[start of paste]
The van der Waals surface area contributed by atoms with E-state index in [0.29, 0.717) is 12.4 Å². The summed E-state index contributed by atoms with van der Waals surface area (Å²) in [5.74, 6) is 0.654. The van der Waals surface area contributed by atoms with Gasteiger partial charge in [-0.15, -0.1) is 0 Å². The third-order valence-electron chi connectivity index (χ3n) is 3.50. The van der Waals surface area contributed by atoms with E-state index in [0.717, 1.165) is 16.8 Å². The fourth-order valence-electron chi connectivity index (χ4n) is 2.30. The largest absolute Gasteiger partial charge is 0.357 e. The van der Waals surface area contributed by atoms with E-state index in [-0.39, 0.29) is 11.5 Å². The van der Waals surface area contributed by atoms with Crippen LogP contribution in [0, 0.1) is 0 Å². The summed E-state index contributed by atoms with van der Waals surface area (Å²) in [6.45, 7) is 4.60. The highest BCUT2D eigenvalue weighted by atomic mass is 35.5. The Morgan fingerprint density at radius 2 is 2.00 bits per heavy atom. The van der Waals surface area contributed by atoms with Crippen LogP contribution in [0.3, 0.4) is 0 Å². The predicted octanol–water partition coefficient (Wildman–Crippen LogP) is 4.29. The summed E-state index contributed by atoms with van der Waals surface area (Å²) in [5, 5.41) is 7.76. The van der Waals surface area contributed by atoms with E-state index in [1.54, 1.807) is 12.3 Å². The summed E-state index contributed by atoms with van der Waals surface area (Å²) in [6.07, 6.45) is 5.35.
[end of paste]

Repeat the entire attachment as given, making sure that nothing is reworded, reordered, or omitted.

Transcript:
The van der Waals surface area contributed by atoms with E-state index in [0.29, 0.717) is 12.4 Å². The summed E-state index contributed by atoms with van der Waals surface area (Å²) in [5.74, 6) is 0.654. The van der Waals surface area contributed by atoms with Gasteiger partial charge in [-0.15, -0.1) is 0 Å². The third-order valence-electron chi connectivity index (χ3n) is 3.50. The van der Waals surface area contributed by atoms with E-state index in [0.717, 1.165) is 16.8 Å². The fourth-order valence-electron chi connectivity index (χ4n) is 2.30. The largest absolute Gasteiger partial charge is 0.357 e. The van der Waals surface area contributed by atoms with E-state index in [-0.39, 0.29) is 11.5 Å². The van der Waals surface area contributed by atoms with Crippen LogP contribution in [0, 0.1) is 0 Å². The summed E-state index contributed by atoms with van der Waals surface area (Å²) in [6.45, 7) is 4.60. The highest BCUT2D eigenvalue weighted by atomic mass is 35.5. The Morgan fingerprint density at radius 2 is 2.00 bits per heavy atom. The van der Waals surface area contributed by atoms with Crippen LogP contribution in [0.3, 0.4) is 0 Å². The predicted octanol–water partition coefficient (Wildman–Crippen LogP) is 4.29. The summed E-state index contributed by atoms with van der Waals surface area (Å²) in [5, 5.41) is 7.76. The van der Waals surface area contributed by atoms with E-state index in [1.54, 1.807) is 12.3 Å². The summed E-state index contributed by atoms with van der Waals surface area (Å²) in [6.07, 6.45) is 5.35.